1. Albert Haynesworth, Redskins defensive tackle: He picked an interesting time to take a few shots at the organization that guaranteed him $41 million. Haynesworth, who hasn't been able to stay on the field because of an ankle injury, was sent home Christmas Day for being 20 minutes late to a meeting at Redskins Park. He then fired a few shots at defensive coordinator Greg Blache's scheme via The Washington Post that evening. Let's use a little common sense, Albert. Every one of these coaches will likely be gone in a couple of weeks. Does it really do any good to throw them under the bus at this point? Haynesworth's reputation as an elite defensive tackle has exceeded his actual production on the field this season. But at least he talks a good game.
2. Giants' D-line: It's hard to single out someone since the entire group has struggled this season. But at some point you have to have some pride in stopping the run. Allowing Jonathan Stewart to go for 206 rushing yards in the final game at Giants Stadium is embarrassing. And go ahead and throw in the linebackers, too. They look slow at times, and when they're in position to make a play, they miss tackles. Bill Sheridan will probably lose his job as defensive coordinator, but I put more responsibility on the players.
3. Macho Harris, Eagles safety: I normally give rookies a little grace, but Harris has played enough this season to be held to a higher standard. His hit on a defenseless receiver after an Asante Samuel interception helped put the Eagles in poor field position. And after the Broncos had trimmed the Eagles' lead to 10 points, Harris fumbled a kickoff return to give Denver another quick score. If you're going to give Harris meaningful playing time in the playoffs, he has to use better judgment.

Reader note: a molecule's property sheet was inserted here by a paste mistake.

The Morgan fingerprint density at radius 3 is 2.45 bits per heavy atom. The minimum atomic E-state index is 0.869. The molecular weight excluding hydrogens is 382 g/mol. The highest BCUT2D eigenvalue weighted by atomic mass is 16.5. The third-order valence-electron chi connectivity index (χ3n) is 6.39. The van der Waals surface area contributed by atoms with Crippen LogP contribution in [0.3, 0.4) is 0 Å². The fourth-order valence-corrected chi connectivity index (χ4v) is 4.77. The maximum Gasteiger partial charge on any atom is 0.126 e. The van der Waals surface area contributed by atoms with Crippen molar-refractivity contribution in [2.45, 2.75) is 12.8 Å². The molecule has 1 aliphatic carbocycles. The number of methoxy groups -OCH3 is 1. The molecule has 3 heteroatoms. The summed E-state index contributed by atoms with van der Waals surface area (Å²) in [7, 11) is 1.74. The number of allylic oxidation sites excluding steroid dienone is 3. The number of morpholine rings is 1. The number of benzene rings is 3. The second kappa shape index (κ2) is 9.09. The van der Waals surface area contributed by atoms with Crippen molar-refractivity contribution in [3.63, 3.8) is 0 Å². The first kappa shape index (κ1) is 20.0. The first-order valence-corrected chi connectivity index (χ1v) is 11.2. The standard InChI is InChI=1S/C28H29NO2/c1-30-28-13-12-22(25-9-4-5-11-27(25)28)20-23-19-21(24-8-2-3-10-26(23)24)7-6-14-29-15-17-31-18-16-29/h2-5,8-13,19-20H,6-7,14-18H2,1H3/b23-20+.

1. Jay Ratliff, Cowboys defensive tackle: He absolutely took over the game Sunday. He finished with two sacks but he also stuffed the Redskins' running game. Center Casey Rabach and the Skins' guards had no chance against Ratliff's power and speed. It's hard to imagine that this guy was a seventh-round draft pick. He's now one of the best defensive players in the league. Also a special mention here for Tony Romo, who had a superb December. If Roy Williams makes a play on the ball, Romo would've made it through the month without a single interception.
2. Brent Celek, Eagles tight end: He's emerged as one of Donovan McNabb's most reliable weapons. When the Broncos sold out to stop DeSean Jackson, it was Celek who burned them in the first half. He finished with four catches for 121 yards and a touchdown. And his one-handed catch in the center of the field was brilliant. Tony Gonzalez will probably get the most Pro Bowl votes in the NFC, but I think Jason Witten and Celek are playing at the highest level right now. Jackson gets most of the attention, but Celek's put up huge numbers this season.
3. Jeremy Maclin, Eagles wide receiver: The Eagles needed someone to make a big-time play at the end of the game and Maclin was up to the task. His 27-yard catch on the sideline with 59 seconds left against the Broncos put the Eagles in position to win the game, 30-27. He's made the adjustment from the spread offense in college to the West Coast offense a lot sooner than some of us expected. The combination of Jackson, Maclin and Jason Avant at wide receiver gives the Eagles one of the best groups in the league.